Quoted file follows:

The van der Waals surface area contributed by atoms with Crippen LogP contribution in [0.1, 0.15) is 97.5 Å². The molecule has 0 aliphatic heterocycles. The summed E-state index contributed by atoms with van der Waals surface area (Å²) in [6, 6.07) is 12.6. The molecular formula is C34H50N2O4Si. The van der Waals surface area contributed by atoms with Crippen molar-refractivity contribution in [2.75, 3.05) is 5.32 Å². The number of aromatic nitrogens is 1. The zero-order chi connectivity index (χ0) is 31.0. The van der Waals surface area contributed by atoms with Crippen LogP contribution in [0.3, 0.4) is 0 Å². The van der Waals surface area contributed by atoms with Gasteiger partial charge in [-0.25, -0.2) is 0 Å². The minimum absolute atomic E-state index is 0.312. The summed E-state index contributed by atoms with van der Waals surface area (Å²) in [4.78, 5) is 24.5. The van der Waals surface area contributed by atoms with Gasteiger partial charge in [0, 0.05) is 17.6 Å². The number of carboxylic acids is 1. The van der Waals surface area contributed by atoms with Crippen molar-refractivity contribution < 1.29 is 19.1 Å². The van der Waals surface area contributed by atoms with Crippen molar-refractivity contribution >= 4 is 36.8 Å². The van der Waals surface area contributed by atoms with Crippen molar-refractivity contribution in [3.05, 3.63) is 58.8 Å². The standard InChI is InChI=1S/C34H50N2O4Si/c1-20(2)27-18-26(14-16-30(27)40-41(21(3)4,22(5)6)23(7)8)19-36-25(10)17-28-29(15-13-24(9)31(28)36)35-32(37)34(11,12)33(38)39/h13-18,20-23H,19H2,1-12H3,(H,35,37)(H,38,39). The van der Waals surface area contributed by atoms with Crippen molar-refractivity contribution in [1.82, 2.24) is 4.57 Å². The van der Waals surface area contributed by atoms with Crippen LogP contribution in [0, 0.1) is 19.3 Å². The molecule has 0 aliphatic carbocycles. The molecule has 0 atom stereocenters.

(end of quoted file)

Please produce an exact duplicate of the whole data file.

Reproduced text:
The van der Waals surface area contributed by atoms with Crippen LogP contribution in [0.1, 0.15) is 97.5 Å². The molecule has 0 aliphatic heterocycles. The summed E-state index contributed by atoms with van der Waals surface area (Å²) in [6, 6.07) is 12.6. The molecular formula is C34H50N2O4Si. The van der Waals surface area contributed by atoms with Crippen molar-refractivity contribution in [2.75, 3.05) is 5.32 Å². The number of aromatic nitrogens is 1. The zero-order chi connectivity index (χ0) is 31.0. The van der Waals surface area contributed by atoms with Crippen LogP contribution in [0.3, 0.4) is 0 Å². The van der Waals surface area contributed by atoms with Gasteiger partial charge in [-0.25, -0.2) is 0 Å². The minimum absolute atomic E-state index is 0.312. The summed E-state index contributed by atoms with van der Waals surface area (Å²) in [4.78, 5) is 24.5. The van der Waals surface area contributed by atoms with Gasteiger partial charge in [0, 0.05) is 17.6 Å². The number of carboxylic acids is 1. The van der Waals surface area contributed by atoms with Crippen molar-refractivity contribution < 1.29 is 19.1 Å². The van der Waals surface area contributed by atoms with Crippen molar-refractivity contribution >= 4 is 36.8 Å². The van der Waals surface area contributed by atoms with Crippen molar-refractivity contribution in [3.05, 3.63) is 58.8 Å². The standard InChI is InChI=1S/C34H50N2O4Si/c1-20(2)27-18-26(14-16-30(27)40-41(21(3)4,22(5)6)23(7)8)19-36-25(10)17-28-29(15-13-24(9)31(28)36)35-32(37)34(11,12)33(38)39/h13-18,20-23H,19H2,1-12H3,(H,35,37)(H,38,39). The van der Waals surface area contributed by atoms with Crippen molar-refractivity contribution in [1.82, 2.24) is 4.57 Å². The van der Waals surface area contributed by atoms with Crippen LogP contribution in [0, 0.1) is 19.3 Å². The molecule has 0 aliphatic carbocycles. The molecule has 0 atom stereocenters.